“Elite” units can provide morale boosts to friendly troops — or instill fear in opposing forces — and often get access to better equipment or more training, Arnold said news week. That’s also why they’re chosen for jobs where they can be counted on to get the job done, he added.

“Elite” units were usually tasked with the most difficult tasks, and this is true in the ongoing war in Ukraine, too, said Samuel Ramani, a politics tutor at the University of Oxford, UK, and a RUSI associate fellow news week.

This is backed by British military intelligence. Britain’s Defense Ministry said on February 26 that the “elite” of Russia’s naval infantry brigades in Ukraine had been “tasked with some of the toughest tactical missions of the war”.

This led to “extremely high” casualty rates in the brigades, the government ministry said, citing recent deployments of the 155th Marines in Donetsk.

But the problems for Russia’s “elite” brigades really started right at the start of the war more than 12 months ago, experts said.

Russia relied heavily on “elite” units in the earliest stages of the war, military experts largely agree. For the “elite” soldiers, several interrelated issues come into play here, the first of which is a resource that is empty for today’s brigades.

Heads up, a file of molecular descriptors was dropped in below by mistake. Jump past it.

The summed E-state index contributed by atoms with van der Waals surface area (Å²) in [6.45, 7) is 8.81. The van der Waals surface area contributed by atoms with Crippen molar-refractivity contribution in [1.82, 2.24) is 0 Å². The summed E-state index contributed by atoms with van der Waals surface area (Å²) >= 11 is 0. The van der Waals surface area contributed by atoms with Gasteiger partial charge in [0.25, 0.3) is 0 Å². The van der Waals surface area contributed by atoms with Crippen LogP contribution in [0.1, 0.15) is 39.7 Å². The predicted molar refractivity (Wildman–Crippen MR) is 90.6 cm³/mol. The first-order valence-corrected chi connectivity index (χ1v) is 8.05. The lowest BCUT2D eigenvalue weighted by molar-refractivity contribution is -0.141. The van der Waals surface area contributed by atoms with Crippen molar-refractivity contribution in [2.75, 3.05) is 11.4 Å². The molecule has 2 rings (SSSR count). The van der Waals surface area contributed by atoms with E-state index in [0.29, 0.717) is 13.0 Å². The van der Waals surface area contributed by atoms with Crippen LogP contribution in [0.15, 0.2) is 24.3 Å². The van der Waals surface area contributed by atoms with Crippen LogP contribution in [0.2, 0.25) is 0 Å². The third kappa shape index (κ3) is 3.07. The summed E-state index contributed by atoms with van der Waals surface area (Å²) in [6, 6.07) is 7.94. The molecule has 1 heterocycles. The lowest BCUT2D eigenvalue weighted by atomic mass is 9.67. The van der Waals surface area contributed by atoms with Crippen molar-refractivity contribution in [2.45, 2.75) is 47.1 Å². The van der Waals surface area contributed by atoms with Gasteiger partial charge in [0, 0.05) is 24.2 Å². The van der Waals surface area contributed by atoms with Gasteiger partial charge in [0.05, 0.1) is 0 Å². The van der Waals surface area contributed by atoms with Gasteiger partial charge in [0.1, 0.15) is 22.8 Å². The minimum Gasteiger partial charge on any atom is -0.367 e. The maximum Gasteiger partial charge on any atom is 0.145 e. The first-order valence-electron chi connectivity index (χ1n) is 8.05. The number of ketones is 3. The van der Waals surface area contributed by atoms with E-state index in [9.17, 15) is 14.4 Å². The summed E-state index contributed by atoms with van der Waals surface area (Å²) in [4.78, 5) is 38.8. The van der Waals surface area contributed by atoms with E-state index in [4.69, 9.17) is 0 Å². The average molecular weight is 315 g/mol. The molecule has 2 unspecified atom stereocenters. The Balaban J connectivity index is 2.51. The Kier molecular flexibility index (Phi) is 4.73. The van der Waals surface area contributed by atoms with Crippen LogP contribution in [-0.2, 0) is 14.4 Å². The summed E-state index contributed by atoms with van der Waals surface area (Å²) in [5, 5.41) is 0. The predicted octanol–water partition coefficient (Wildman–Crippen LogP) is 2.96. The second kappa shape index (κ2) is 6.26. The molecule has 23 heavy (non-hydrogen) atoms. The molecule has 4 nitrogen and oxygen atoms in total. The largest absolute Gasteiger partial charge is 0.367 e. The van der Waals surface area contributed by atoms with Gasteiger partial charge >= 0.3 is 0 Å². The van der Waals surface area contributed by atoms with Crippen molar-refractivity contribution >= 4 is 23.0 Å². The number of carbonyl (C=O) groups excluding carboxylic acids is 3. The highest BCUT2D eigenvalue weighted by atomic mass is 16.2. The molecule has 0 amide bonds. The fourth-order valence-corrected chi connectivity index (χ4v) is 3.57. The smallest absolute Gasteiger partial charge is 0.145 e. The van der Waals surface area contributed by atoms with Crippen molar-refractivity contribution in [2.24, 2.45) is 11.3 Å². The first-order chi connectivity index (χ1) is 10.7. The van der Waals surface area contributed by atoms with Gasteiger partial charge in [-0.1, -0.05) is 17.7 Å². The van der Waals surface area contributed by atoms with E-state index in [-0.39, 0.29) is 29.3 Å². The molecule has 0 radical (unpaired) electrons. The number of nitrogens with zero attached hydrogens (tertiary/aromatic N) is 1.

Formed from the larger brigades, Battalion Tactical Groups (BTGs) take the most experienced troops and best resources to go into battle. The first few weeks of the war likely depleted these vital resources, and “what remains are brigades that have lost their best soldiers, their best officers and best equipment and are now having to raise new forces,” Stone said. “So there’s a real drop in quality.”

“Certainly, the losses suffered by several high-readiness units in the initial stages of the war led to their very serious deterioration,” Baev said. They are far from their “former strength,” he added, as they have been replenished with “newly mobilized and ill-trained hosts of reluctant warriors.”